Costa Rica is known for its vast rainforests and the animals and fauna that come with that. The house we're in is surrounded by rainforest. The house is on a 5 acre lot and two acres are landscaped and maintained. We see toucans, parrots and toads daily.
I'm not a fan of the toads. Not. At. All. They creep me out.
Every night we turn on the lights on the outside of the house. It illuminates the outside walls along a covered walkway that connects the bedrooms to the kitchen and an outside bathroom. The light attracts bugs (grasshoppers, praying mantis, beetles), and this attracts the toads. When I'm walking past them, I never know which direction they'll jump. This freaks me out because I fear they will jump into my path...then, I'll step on them...And then i'll feel their skin and squishy bodies under my feet...None of this is a reasonable fear, but, none-the-less, it exists.
The toads don't like us either. They jump away when they hear or see us. The little ones aren't too smart. They jump into the wall over and over again when we pass.
None of this is bad compared to the toad poop. We wake up every morning with big huge toad turds all over the front sitting area and in the main walking paths of the house. After one and two nights, we can still navigate the poops. After three nights, it's unbearable. We're constantly hosing off and sweeping the tile deck.
After some research, we learned that these toads are from the Bufo family. On the positive side, they eat bugs but that's their only redeeming quality. They can be harmful if the dog licks them, which she doesn't. Also, their excretions contain a virus that isn't good for humans to ingest. I started wearing flip flops instead of going barefoot. I started washing the tiles daily, instead of just sweeping off their feces.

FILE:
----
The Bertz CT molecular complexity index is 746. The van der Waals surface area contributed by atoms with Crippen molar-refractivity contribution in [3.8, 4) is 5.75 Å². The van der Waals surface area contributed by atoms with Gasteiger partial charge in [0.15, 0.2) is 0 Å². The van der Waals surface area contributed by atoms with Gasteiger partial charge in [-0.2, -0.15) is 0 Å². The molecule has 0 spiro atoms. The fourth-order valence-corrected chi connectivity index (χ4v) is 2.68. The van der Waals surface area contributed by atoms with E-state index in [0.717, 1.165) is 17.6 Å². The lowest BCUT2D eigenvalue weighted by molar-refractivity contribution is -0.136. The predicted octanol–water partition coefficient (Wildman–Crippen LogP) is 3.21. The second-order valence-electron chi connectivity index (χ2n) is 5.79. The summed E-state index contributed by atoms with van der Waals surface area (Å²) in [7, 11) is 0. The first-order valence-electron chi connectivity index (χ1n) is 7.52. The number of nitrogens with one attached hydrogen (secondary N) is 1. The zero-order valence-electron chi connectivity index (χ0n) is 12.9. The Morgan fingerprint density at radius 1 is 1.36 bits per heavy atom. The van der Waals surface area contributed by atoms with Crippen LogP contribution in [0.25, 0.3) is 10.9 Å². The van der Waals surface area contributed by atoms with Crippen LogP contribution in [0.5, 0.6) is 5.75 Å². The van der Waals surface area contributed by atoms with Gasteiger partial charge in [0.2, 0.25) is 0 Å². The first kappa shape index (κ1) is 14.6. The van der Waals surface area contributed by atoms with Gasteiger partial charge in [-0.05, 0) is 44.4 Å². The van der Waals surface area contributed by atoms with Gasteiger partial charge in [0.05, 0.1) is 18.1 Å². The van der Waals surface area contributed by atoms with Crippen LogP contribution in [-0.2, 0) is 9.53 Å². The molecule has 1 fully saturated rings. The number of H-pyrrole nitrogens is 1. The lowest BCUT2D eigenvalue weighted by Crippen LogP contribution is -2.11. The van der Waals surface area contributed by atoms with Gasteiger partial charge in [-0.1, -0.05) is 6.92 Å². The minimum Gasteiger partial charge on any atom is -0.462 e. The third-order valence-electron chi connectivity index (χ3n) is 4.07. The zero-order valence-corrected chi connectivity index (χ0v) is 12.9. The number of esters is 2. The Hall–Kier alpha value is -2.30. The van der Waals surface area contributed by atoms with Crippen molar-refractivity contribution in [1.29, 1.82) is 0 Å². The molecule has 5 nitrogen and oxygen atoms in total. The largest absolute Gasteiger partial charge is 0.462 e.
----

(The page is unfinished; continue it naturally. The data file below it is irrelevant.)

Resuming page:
How do we get rid of the toads? A local friend recommend a liquid solution called carbolina. We bought it and poured it around the perimeter. It did nothing to deter the toads. It is the rainy season so it's possible the carbolina was washed away quickly. This is not a bad thing since it did not smell very good.
Plan B. We decided to relocate Toad Alley. On the first night, Ken caught and trapped six toads. In the morning, we put the toads into a bucket (with a lid) and the boys released them a mile away at a nearby stream.
Tag, who was in charge of keeping the lid on the bucket, kept teasing Ken that he was going to release the toads in the car. He knew that would really bother me!
Whew! Toads gone. Would they come back? It would be a mile journey, much of it on a steep uphill for them to return. Wouldn't they prefer the fresh stream in their new home?
On night two, Tag announced that there were two more toads. Ken trapped and released them the next day. We relocated one toad each on nights three and four. Finally, nights five and six were toad free!
On night seven, three BIG toads arrived. Ken trapped the first and an hour later it escaped. It actually jumped out of our trap, which no other toad had done. He re-caught it. While doing so he also spotted and caught two others. He released them all the following day.
In seven days our catch and release program has relocated 13 toads. While we can't say with full certainty, we're pretty sure we've not moved the same toad twice.
The patio is currently toad poop free and this make me very happy. We don't know how long this will last. It's possible we (Ken really, I can't bring myself to touch them) will be relocating toads for the remainder of our stay here. However, the effort it takes to relocate the toads is less than it takes to clean off their excrement every morning.
If you have any other ideas for us, please let us know. We're happy to experiment and get back to you.